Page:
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#2

in 2012 Compact Pickup Trucks

Avg. Price Paid: $22,111 - $28,107
Original MSRP: $29,350 - $37,280
MPG: 15 City / 21 Hwy
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2012 Honda Ridgeline Performance

This performance review was created when the car was new. Some links may no longer point to an active page.

Reviewers say that even though the Honda Ridgeline does not have all the macho towing and off-roading capabilities that other pickups have, it far outperforms regular trucks in city driving with its car-like handling and comfortable ride. Some reviewers bemoan the Ridgeline’s low tow rating of 5,000 pounds and V6 engine that’s a bit weaker than competitors. Still, the Honda Ridgeline serves up plenty of truck for weekend warriors, without sacrificing weekly commuting comfort.

  • “Ridgeline's independent rear suspension cushions bumps better than nearly all solid-axle-equipped competitors.” -- Consumer Guide
  • "For today's confident explorer, few things maintain that confidence better than 4WD. And despite its lack of a low range, VTM-4 (four-wheel drive) does an admirable job of navigating the logging trail, winter snow or seasonal downpour. And in diverting up to 70 percent of available power to the rear wheels, power goes exactly where it should go when towing a trailer.” -- Kelley Blue Book
  • "Towing is modest by class standards, but the Ridgeline’s versatility, carlike handling, and fuel economy are tops.” -- Car and Driver

Acceleration and Power

The Honda Ridgeline offers only one powertrain option: a 3.5-liter V6 that’s mated to a five-speed automatic transmission and makes 250 horsepower and 247 pound-feet of torque. According to the EPA, the Ridgeline gets 15/21 mpg city/highway, which isn’t bad for a four-wheel drive V6 pickup. That’s better than the EPA rating for a similarly-equipped Nissan Frontier, but not as good as a four-wheel drive V6 Toyota Tacoma.

Reviewers feel that the Ridgeline’s engine provides plenty of power for everyday use. However, other trucks have V8 engines that generate more power and have greater towing capacities, with similar fuel economy ratings. Overall, the Ridgeline’s engine is good for shoppers who need a truck that can take them to and from work during the week and do a little extra on the weekends, but if towing and power are important factors to you, there other options you should consider.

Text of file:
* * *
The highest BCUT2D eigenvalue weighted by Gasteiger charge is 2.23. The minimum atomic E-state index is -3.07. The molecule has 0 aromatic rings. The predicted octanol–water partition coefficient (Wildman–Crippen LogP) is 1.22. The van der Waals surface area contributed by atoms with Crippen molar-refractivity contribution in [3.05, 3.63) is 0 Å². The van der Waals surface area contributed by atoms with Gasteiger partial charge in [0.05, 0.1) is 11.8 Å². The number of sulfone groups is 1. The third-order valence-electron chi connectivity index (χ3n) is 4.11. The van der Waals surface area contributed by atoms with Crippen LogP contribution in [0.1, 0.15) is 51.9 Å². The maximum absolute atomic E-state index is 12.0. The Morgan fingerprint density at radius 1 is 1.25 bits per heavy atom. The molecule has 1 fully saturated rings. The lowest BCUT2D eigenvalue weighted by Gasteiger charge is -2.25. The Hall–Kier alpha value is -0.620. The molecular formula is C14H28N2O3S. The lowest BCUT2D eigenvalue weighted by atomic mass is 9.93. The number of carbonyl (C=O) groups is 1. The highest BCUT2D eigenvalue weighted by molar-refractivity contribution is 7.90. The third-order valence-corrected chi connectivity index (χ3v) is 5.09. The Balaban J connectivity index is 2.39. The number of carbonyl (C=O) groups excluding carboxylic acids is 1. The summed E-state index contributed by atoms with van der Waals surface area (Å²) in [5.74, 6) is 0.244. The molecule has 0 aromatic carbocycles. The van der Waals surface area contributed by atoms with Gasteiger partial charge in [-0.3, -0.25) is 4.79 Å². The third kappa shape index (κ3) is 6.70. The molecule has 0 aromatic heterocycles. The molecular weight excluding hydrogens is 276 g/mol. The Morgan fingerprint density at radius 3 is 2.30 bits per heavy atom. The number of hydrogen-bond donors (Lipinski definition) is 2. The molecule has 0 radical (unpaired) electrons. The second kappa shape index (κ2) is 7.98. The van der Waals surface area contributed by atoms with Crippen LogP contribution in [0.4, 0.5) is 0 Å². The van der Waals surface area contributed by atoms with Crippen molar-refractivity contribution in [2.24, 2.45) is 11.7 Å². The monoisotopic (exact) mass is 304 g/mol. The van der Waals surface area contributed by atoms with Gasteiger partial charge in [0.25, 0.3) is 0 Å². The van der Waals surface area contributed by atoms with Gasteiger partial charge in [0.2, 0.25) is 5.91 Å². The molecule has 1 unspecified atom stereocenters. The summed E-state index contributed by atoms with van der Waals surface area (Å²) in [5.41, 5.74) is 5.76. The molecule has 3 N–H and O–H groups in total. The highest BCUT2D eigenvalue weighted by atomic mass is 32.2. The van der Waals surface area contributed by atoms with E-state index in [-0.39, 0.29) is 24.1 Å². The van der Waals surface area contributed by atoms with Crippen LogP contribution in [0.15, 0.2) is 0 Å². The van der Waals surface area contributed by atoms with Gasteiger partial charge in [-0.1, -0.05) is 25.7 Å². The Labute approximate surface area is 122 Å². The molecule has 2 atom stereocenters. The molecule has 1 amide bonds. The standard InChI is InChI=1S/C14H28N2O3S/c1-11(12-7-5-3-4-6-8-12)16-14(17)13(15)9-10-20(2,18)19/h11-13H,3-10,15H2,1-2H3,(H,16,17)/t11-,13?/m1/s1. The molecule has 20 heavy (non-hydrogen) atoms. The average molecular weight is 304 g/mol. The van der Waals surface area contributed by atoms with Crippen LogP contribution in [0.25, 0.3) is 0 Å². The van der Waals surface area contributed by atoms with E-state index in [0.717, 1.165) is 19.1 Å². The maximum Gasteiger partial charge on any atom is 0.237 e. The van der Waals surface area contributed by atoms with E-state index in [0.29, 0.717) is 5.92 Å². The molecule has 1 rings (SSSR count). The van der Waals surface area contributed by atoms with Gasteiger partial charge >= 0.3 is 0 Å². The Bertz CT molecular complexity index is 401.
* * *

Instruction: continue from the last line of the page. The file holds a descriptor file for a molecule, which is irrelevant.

• "Better fuel economy than most similarly sized pickups.” -- Car and Driver
  • "This pickup has better-than-adequate go, thanks in part to a smooth, responsive transmission. Ridgeline is on par with rival compact pickups with V6s--but behind (Ram) Dakota with its available V8.” -- Consumer Guide
  • "It is - in short - not a relaxed power delivery, and that comes through in more over-the-road mechanical intrusiveness.” -- Kelley Blue Book

Handling and Braking

Reviewers say the Ridgeline’s unibody construction helps give it a more smooth and comfortable ride than most pickups. They mention that its brakes feel strong and progressive. However, testers don’t agree on the Ridgeline’s steering. One says it’s communicative, while another complains about its light feel.

The Honda Ridgeline comes standard with four-wheel drive. A locking rear differential is optional on all trims. That’s unusual for a compact pickup truck since most only offer four-wheel drive as an option.

  • "Unibody platform means it drives like a car: smooth and agile, with rewarding steering.” -- Car and Driver
  • "Drives more like a car or minivan than a typical pickup. Still, Ridgeline's height and heft mean a fair amount of body lean and noseplow in fast turns. Steering feel is too light at low speeds, but a relatively tight turning circle aids parking-lot maneuverability. Braking is strong and sure.” -- Consumer Guide

Towing

The Honda Ridgeline can tow up to 5,000 pounds in any configuration, and can haul up to 1,546 pounds in RT, Sport and RTS models. RTL trims can haul a payload of up to 1,497 pounds, but by adding navigation, that capacity decreases to 1,486 pounds. That towing capacity is lower than some other V6-powered compact pickups like the Toyota Tacoma, which can pull up to 6,500 pounds.

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